The Medicare Physician Fee Schedule proposed rule recently came out, and physician groups and individual providers are already calling it a “mixed bag” for practices. While the proposed rule definitely has some good policies in it, there are some concerning ones, too. It’s important to be informed on the coming proposed changes and make your voice heard if your practice has concerns.
To help you better understand what may be coming in 2022, we’ve put together a closer look at the proposal and some of the key points you need to know. From the great changes to the ones that seem most concerning, it’s important that you’re familiar with some of the key things proposed for 2022.
Proposed 3.75 Percent Conversion Factor Reduction
One of the biggest concerns that many practices and practitioners have is the proposed 3.75 percent conversion factor reduction, put in place due to current budget neutrality requirements. To avert this cut, there must be congressional intervention, so it’s currently unknown what will happen.
If this proposed reduction does go through, then the 2022 conversion factor would end up being $33.58, which is more than a dollar lower than the 2021 conversion factor – something that’s very concerning for many practices. The reason for this reduction is because the 3.75 rate increase that came last year with the coronavirus-related legislation will be expiring.
The Surgical Care Coalition noted that since this new proposed conversion factor isn’t keeping up with inflation, it may prove harmful to some specialists. Ultimately, this has a negative impact on patient care and may threaten patient access to essential procedures and treatments.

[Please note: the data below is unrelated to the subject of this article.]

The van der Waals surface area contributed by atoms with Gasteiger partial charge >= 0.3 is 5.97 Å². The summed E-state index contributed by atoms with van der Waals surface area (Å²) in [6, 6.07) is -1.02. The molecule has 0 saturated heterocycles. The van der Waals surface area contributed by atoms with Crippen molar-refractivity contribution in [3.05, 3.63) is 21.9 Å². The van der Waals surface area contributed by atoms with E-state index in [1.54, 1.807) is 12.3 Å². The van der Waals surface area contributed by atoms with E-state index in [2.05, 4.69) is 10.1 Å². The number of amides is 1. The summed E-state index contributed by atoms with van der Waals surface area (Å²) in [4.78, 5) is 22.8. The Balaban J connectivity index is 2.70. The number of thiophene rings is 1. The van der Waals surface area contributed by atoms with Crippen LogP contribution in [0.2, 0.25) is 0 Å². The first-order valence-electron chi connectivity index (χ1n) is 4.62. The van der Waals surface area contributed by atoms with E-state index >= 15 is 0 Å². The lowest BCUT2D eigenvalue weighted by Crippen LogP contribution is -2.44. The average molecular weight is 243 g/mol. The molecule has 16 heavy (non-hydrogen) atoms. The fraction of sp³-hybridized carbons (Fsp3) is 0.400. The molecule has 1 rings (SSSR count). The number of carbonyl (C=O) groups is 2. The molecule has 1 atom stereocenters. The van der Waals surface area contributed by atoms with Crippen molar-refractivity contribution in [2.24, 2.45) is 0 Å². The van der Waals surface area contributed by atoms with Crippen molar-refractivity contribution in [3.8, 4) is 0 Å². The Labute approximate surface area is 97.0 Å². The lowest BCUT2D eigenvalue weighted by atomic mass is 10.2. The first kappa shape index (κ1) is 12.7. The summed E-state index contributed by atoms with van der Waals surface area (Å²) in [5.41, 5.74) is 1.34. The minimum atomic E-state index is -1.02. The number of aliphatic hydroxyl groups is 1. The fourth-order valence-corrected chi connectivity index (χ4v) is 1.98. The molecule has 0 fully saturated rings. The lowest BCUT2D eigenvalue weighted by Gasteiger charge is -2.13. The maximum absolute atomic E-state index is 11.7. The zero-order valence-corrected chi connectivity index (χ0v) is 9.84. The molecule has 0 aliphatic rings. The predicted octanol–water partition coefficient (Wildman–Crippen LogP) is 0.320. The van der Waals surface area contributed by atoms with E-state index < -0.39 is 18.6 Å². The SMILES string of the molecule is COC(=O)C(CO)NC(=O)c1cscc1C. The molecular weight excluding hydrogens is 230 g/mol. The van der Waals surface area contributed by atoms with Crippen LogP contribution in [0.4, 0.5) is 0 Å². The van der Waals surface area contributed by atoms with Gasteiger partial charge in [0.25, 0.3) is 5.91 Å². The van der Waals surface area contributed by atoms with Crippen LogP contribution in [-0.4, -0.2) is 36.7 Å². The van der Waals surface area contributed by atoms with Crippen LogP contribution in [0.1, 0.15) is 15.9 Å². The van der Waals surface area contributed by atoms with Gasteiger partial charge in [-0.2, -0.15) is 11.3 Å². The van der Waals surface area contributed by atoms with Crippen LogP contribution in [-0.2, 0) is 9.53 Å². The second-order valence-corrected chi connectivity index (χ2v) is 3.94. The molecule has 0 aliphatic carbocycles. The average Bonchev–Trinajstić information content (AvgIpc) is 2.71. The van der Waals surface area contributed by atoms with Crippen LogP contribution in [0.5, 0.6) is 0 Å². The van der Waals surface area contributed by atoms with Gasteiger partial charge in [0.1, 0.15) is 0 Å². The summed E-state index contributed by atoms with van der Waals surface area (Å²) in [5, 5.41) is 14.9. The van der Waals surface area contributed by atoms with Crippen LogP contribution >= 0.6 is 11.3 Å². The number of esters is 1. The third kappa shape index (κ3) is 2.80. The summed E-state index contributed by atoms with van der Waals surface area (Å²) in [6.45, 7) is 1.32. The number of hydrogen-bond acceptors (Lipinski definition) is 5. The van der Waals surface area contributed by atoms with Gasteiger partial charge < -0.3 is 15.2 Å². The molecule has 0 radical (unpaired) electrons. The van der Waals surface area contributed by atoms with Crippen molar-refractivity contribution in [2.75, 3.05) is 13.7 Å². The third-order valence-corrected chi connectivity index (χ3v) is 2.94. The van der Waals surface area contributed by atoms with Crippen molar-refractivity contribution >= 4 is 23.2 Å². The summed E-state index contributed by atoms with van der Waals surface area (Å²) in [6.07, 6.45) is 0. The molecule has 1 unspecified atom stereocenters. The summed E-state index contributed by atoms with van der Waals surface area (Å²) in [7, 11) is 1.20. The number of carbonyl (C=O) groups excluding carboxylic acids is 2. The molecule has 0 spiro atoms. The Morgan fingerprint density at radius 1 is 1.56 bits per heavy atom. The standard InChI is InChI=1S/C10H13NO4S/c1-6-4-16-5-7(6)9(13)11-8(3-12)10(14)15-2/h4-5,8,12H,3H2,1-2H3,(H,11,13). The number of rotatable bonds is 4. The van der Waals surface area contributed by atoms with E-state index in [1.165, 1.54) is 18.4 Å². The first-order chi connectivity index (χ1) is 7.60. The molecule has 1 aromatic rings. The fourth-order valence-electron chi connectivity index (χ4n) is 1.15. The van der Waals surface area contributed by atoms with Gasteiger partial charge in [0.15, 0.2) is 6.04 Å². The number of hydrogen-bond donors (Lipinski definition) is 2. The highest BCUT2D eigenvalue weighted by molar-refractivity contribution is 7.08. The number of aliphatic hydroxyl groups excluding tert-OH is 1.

Shared Savings Program Changes
Significant changes to the accountable care organization (ACO) program were also included in the new Physician Fee Schedule proposed rule. One of the big changes that are proposed is a transition to new electronic quality reporting requirements that’s longer. These electronic quality reporting requirements were finalized in 2020 while the COVID-19 pandemic was going on, and postponing the start of these requirements was a good move.
Some practices and providers were worried about handling the new requirements, and the National Association of ACOs noted that they thought this delay in the changes was the correct thing to do.
Expanding Telehealth Reimbursement
One change that most physician groups are optimistic about is CMS’ proposal to expand telehealth reimbursement for some services with the new Physician Fee Schedule in 2022. Many physician groups have been calling for the expansion of audio-only mental health services and additional services, and they find this proposal encouraging.
The new proposed role is mainly focused on expanding telehealth reimbursement for behavioral and mental services. There’s also the idea of allowing some services added to the Medicare telehealth list during COVID-19 to stay there, at minimum until 2023.
Most industry groups are also happy that CMS has proposed postponement of the punitive phase of the new Appropriate Use Criteria program. At this point, it’s expected to be postponed until after the expiration of the COVID-19 public health emergency. Originally, the program was launched in 2020 and would penalize clinicians ordering advanced imaging if they hadn’t consulted with a Clinical Decision Support Mechanism. This would have gone into effect at the beginning of 2022, but will now be postponed.
Currently, CMS continues to accept comments on this new proposed rule until September 13, 2021. This is your chance to make your voice heard.
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